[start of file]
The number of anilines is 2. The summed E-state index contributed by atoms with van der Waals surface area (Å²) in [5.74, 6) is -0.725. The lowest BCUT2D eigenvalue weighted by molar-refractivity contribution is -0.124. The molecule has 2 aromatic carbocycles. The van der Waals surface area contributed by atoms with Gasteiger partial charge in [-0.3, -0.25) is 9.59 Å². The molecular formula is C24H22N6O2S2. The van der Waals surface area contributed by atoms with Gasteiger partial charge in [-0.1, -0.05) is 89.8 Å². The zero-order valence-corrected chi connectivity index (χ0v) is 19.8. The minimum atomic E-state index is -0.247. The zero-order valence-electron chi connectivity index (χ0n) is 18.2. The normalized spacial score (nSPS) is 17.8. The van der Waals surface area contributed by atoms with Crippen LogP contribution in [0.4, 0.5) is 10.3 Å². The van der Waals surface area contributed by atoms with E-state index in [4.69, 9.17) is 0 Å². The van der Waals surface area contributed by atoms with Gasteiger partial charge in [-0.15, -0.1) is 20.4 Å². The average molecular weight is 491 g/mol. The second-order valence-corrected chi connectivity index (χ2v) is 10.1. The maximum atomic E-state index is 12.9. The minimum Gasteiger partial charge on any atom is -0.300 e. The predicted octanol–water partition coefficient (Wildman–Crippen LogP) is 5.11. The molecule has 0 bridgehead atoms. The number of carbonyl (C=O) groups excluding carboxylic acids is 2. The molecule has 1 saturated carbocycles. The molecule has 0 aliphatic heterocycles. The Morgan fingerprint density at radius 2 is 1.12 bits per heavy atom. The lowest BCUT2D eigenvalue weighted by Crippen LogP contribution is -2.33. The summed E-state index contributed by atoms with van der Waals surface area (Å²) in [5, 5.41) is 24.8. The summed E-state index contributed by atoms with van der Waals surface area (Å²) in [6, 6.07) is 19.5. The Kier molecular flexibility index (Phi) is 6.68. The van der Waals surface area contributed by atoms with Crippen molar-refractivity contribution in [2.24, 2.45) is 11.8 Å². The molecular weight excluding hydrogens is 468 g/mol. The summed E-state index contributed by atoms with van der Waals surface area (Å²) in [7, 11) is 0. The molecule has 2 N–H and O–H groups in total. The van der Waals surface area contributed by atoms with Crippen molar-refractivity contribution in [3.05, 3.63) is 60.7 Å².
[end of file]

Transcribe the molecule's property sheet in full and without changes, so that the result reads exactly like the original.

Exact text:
The number of anilines is 2. The summed E-state index contributed by atoms with van der Waals surface area (Å²) in [5.74, 6) is -0.725. The lowest BCUT2D eigenvalue weighted by molar-refractivity contribution is -0.124. The molecule has 2 aromatic carbocycles. The van der Waals surface area contributed by atoms with Gasteiger partial charge in [-0.3, -0.25) is 9.59 Å². The molecular formula is C24H22N6O2S2. The van der Waals surface area contributed by atoms with Gasteiger partial charge in [-0.1, -0.05) is 89.8 Å². The zero-order valence-corrected chi connectivity index (χ0v) is 19.8. The minimum atomic E-state index is -0.247. The zero-order valence-electron chi connectivity index (χ0n) is 18.2. The normalized spacial score (nSPS) is 17.8. The van der Waals surface area contributed by atoms with Crippen LogP contribution in [0.4, 0.5) is 10.3 Å². The van der Waals surface area contributed by atoms with E-state index in [4.69, 9.17) is 0 Å². The van der Waals surface area contributed by atoms with Gasteiger partial charge in [-0.15, -0.1) is 20.4 Å². The average molecular weight is 491 g/mol. The second-order valence-corrected chi connectivity index (χ2v) is 10.1. The maximum atomic E-state index is 12.9. The minimum Gasteiger partial charge on any atom is -0.300 e. The predicted octanol–water partition coefficient (Wildman–Crippen LogP) is 5.11. The molecule has 0 bridgehead atoms. The number of carbonyl (C=O) groups excluding carboxylic acids is 2. The molecule has 1 saturated carbocycles. The molecule has 0 aliphatic heterocycles. The Morgan fingerprint density at radius 2 is 1.12 bits per heavy atom. The lowest BCUT2D eigenvalue weighted by Crippen LogP contribution is -2.33. The summed E-state index contributed by atoms with van der Waals surface area (Å²) in [5, 5.41) is 24.8. The summed E-state index contributed by atoms with van der Waals surface area (Å²) in [6, 6.07) is 19.5. The Kier molecular flexibility index (Phi) is 6.68. The van der Waals surface area contributed by atoms with Crippen molar-refractivity contribution in [2.24, 2.45) is 11.8 Å². The molecular weight excluding hydrogens is 468 g/mol. The summed E-state index contributed by atoms with van der Waals surface area (Å²) in [7, 11) is 0. The molecule has 2 N–H and O–H groups in total. The van der Waals surface area contributed by atoms with Crippen molar-refractivity contribution in [3.05, 3.63) is 60.7 Å².